QUALITY DENTAL CARE FOR YOUR HORSE’S WELLBEING

 

 

Common Dental Problems

 

Below are some common dental problems.

 

Incisor Problems

Most incisor problems inhibit lateral excursion (sideways) and anterior-posterior (front - back) movement of the mandible creating mastication and performance problems.  Horses, unlike humans, chew from side to side rather than up and down.  If the incisors are not horizontally level this affects the occlusal surface available for the molars to grind the food small enough for the horse to digest its feed properly.  This results in the horse having to work harder to breakdown the feed in the delicate digestive system, and can cause the horse to waste a lot of the feed it consumes as it is unable to get the essential nutrients in a digestible form.

 

Overbites and underbites are also problematic as the horse’s ability to graze can be compromised in some cases.  Horses with ‘parrot’ or ‘sow’ mouths should be checked regularly and incisor work carried out to keep these problems in check.

 

 

 

 

 

 

Molar Problems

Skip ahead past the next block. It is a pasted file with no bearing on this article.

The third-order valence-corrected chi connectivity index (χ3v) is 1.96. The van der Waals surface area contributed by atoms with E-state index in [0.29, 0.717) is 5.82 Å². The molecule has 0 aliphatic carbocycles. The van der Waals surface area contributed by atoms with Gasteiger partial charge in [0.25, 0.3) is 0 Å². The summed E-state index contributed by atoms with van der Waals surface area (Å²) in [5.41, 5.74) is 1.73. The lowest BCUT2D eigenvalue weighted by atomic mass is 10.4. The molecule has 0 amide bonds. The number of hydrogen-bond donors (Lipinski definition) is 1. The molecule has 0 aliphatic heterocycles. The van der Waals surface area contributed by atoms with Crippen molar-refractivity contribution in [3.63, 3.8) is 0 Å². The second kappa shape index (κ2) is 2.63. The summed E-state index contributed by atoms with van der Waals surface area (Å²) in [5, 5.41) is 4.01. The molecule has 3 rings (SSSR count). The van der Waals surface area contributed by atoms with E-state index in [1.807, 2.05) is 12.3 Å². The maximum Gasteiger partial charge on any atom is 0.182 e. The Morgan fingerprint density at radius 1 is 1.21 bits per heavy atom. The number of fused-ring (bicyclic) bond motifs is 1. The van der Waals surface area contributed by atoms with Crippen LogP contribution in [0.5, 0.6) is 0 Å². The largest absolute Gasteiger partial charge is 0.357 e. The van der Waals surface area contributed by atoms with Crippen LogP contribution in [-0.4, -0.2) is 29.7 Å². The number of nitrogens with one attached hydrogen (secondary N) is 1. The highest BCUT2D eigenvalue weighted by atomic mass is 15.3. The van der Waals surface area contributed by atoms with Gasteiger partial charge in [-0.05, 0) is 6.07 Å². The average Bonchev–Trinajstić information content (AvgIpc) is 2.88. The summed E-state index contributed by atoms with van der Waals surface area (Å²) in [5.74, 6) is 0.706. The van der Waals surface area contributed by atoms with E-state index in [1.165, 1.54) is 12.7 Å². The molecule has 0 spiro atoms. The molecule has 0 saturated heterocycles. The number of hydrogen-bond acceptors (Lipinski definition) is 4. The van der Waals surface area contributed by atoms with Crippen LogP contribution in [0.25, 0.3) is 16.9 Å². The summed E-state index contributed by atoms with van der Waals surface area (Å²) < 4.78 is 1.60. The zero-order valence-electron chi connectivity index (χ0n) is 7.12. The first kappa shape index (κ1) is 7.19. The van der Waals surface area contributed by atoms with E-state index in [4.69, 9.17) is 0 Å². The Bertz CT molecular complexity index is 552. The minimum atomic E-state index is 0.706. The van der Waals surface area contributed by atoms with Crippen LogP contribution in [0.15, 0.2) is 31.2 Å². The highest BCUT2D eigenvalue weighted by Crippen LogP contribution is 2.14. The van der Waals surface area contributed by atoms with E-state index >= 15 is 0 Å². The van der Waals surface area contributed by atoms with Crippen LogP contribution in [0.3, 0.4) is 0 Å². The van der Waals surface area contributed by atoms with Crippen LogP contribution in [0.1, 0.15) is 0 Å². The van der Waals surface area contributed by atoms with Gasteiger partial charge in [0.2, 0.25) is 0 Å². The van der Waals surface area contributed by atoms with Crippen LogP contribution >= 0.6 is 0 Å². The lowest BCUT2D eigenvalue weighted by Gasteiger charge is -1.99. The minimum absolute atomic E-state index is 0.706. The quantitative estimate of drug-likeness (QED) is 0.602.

Most molar problems also inhibit lateral excursion and anterior-posterior movement of the mandible, creating mastication and performance deficiencies. In addition many cheek teeth problems create soft tissue damage.

 

Hooks and ramps can cause extreme discomfort for horses when eating and being ridden, and some horses who ‘play’ excessively with the bit may even be able to work the bit over the hooks and avoid the contact.

 

 

Steps, waves, protuberant teeth, shear mouths and excessive transverse ridges across the teeth can all significantly reduce molar contact in the whole mouth if left uncorrected.  Sharp points can cause significant pain inside the horses mouth, making eating and being ridden painful for the horse.

 

 

 

(ETR - Excessive Transverse Ridges)

 

Other Problems

Retained incisor caps cause pain to soft tissue and displacement of permanent incisors.

 

Wolf teeth often cause performance problems when they come into contact with the bit.

 

Sharp, excessively long canine teeth (mostly in male horses) may interfere with tongue movement and performance.